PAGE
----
When I got the email announcing I'd won a 15 minute phone call query critique with literary agent Sarah Davies...I pissed myself. Sarah Davies is literally the only agent I've had my eye on. After changing my outfit, I got prepared. Sarah and I discussed dates, times, and kissing British Guards over several emails. I nervously awaited what she thought of my query for Living RunAway.
(literally redid query before hitting *send*)
"Hello? This is Tammy."
"Hello? This is Tammy."
British accent: "Tammy? This is Sarah Davies!"
"Sarah? THE Sarah??? OH MY GOOOOSH!"
(kidding!! That was just my inner thoughts)
The rest will remain forever embedded. A 15 min win became a 45 min convo, and I would have kept going if she wasn't so busy. (sigh) Luckily, she liked my query as we went line by line discussing where to tighten and emphasize. (her eyes are geniuses!) She hoped to hear from me again, to which I replied "ohhhh, you will!"
SARAH DAVIES' GOLDEN QUERY ADVICE!
1. FIND AGENTS - gather 10-15 agents. Get to know them, what they represent, what you have to offer them, and especially what they're guidelines are. (always follow the guidelines!!!) If you cut and paste agent names, at least do the correct one! (Sarah's #1 pet peeve) Send it how they want it sent and at the appropriate email.
2. QUERY INTRO - make it an easy, quick read. Include if it's a story, novella, or novel after the genre and title. Do add in a condensed pitch and if able - a comparison. (comparisons should not be best sellers just like average people should not sing Celine or Whitney! Comparisons ex: Gone Girl meets 13 Reasons Why...) Two things to avoid: stalker talk and bragging.
3. QUERY SYNOPSIS MEAT - 2-3 paragraphs in length. Make it have karate moves with quick sentences, punchy, and tightened. (she took three of my sentences and converted it to one with listing events by commas instead - genius!!)
4. QUERY ENDING - talk about you!! That one surprised me, but she wanted to know more personal things! I work full time (nope!). Okay... I'm a site leader working full time (nope!) Oh! I work full time as a site leader with mentally disabled adults providing state mandated care. I'm also a full time mom of 4, and so my writing hits the keyboards mainly at night. (yes!) See? Now she can see if I'm "interesting" to her. (but don't TMI) Next, list anything published and if you're an administrator/co-administrator to a writer's blog group, FB group, etc. Or belong to a writer's group. (If not, don't sweat it. Not everyone is!)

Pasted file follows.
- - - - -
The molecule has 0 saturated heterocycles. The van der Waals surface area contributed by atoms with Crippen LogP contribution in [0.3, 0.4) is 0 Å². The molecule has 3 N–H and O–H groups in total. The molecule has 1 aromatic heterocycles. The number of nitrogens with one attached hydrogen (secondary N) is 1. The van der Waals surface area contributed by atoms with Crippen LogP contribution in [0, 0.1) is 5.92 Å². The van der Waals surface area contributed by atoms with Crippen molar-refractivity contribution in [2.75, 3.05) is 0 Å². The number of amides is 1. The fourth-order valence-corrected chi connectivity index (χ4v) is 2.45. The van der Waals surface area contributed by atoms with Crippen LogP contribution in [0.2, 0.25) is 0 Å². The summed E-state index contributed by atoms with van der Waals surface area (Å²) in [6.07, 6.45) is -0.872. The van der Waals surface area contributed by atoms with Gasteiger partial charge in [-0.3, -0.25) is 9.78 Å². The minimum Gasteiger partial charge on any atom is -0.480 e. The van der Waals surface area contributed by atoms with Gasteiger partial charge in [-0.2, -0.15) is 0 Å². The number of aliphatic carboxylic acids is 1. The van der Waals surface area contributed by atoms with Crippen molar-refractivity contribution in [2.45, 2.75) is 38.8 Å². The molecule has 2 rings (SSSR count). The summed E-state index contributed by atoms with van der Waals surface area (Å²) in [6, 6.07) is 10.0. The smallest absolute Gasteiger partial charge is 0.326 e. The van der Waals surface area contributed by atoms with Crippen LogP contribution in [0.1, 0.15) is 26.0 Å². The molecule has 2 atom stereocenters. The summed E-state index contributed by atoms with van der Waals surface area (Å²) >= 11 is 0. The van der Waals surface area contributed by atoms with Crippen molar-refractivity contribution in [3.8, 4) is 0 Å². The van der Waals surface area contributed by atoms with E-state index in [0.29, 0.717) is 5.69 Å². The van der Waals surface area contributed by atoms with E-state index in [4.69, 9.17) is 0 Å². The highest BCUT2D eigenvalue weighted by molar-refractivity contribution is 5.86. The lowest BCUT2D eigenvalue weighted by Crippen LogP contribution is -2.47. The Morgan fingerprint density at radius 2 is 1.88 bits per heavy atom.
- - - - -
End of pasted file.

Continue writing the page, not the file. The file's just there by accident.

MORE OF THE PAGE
5. BONUS SUGGESTIONS - if you're writing a series, each book has to be able to stand alone. Don't write book 2 if book 1 hasn't been picked up. (you may waste your time) Take your time!! Don't rush and get hurt quick because you turned in your test too early and didn't check your answers. Be certain it's everything you hope represents you! Get on social media! Sarah said I should join Twitter to see what publishing houses or agents are looking for at certain periods. (I signed up that day).
6. INTERESTING OPINION - don't rely on writing to pay the way. Sarah said she's pleased to see when someone has a job. I see what she means. And it's a polite way of saying take care of yourself, what ever that looks like, and don't solely rely on a dream to be published. Be realistic. I know for me, I have to work. It's not an option. I would never quit my job on a whim that I think I'm sitting on a gold mine story. I have a family to care for and until that gold mine story hits movie status (sigh)...I'm gonna keep working. I know everyone will differ on opinions about this, but again, it's what taking care of yourself looks like for you. (thinking starving artist but for the writer. don't starve!!)
I'd like to thank Natalie Aguirre for hosting Jessie Humphries and Sarah Davies on her blog, which in turn allowed me to enter for this contest. Hugs to you ladies!! And especially to Sarah. May our paths cross again!
So...did you learn anything new????